Essay: Personalized Pharmacogenomics

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  • Subject area(s): Health essays
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  • Published on: November 15, 2015
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  • Personalized Pharmacogenomics
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This is a review of ‘Personalized Pharmacogenomics: Predicting Efficacy and Adverse Drug Reactions’ in the Annual Review of Genomics and Human Genetics. This discusses medicine on an individual level and the role of genetics in prescribing drugs. There are many factors that need to be taken into consideration, as everyone is different and will therefore respond to drugs differently. When it comes to trying to cure or control a disease, it is not uncommon for clinicians to prescribe patients drugs. With that said, there are many risks involved. There is so much variability in drug response, and benefits versus risks are something clinicians need to carefully assess.
Pharmacogenetics is the study of genetic effects on an individual’s reaction to different drugs. The examination of a specific gene, or group of genes, may be used to foresee responses to a particular drug. Pharmacogenomics refers collectively to all the genes that impact gene responses, and how genome wide analysis may be used to pinpoint such genes in pursuit for novel drug targets and key determinates of drug reactions. The outcomes of a specific dose of a particular drug differ between different receivers. A drug that is successful in one person may have no effect in another person, while others may have limited responses or even sever adverse side effects. There are many contributive factors to such variation in drug response such as gender, age, body mass, diet, co-medication, disease states, environmental factors, and genetic factors. Drugs undertake the stages of absorption, distribution, target interaction, metabolism, and excretion. Genes that have an effect on any of these phases could influence the whole drug response.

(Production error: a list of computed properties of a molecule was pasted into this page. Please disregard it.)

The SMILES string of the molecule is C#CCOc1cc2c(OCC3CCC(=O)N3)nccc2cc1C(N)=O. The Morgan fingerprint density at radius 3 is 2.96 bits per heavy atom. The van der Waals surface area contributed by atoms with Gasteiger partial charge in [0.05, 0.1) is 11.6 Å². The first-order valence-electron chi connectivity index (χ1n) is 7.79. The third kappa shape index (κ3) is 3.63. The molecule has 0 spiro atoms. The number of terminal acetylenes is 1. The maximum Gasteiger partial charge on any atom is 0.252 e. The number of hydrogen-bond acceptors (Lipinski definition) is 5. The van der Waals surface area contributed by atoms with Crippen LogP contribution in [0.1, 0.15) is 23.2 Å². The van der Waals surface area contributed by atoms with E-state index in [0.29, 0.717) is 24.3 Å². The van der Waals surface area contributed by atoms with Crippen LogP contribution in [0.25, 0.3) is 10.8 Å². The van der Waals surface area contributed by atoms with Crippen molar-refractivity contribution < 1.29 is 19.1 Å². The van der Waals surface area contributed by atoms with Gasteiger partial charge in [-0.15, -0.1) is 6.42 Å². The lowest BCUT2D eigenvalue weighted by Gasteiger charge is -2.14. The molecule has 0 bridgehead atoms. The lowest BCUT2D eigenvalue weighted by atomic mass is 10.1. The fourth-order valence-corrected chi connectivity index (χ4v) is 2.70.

There are two core sets of genes that are significant when looking at variation in drug responses. The first are those affecting the pharmacokinetic properties of drugs such as drug metabolizing enzymes and drug transports which influence how the drug is treated by the body. The second set of genes are those influencing pharmacodynamics properties of drugs including drug targets such as enzymes, receptors, and ion channels, as well as their allied pathway which govern how the drugs affect the body. Most of the genetic variance that effect drug action are called single-nucleotide polymorphisms, or SNPs. SNPs are frequently occurring single nucleotide substitutions of one base for another.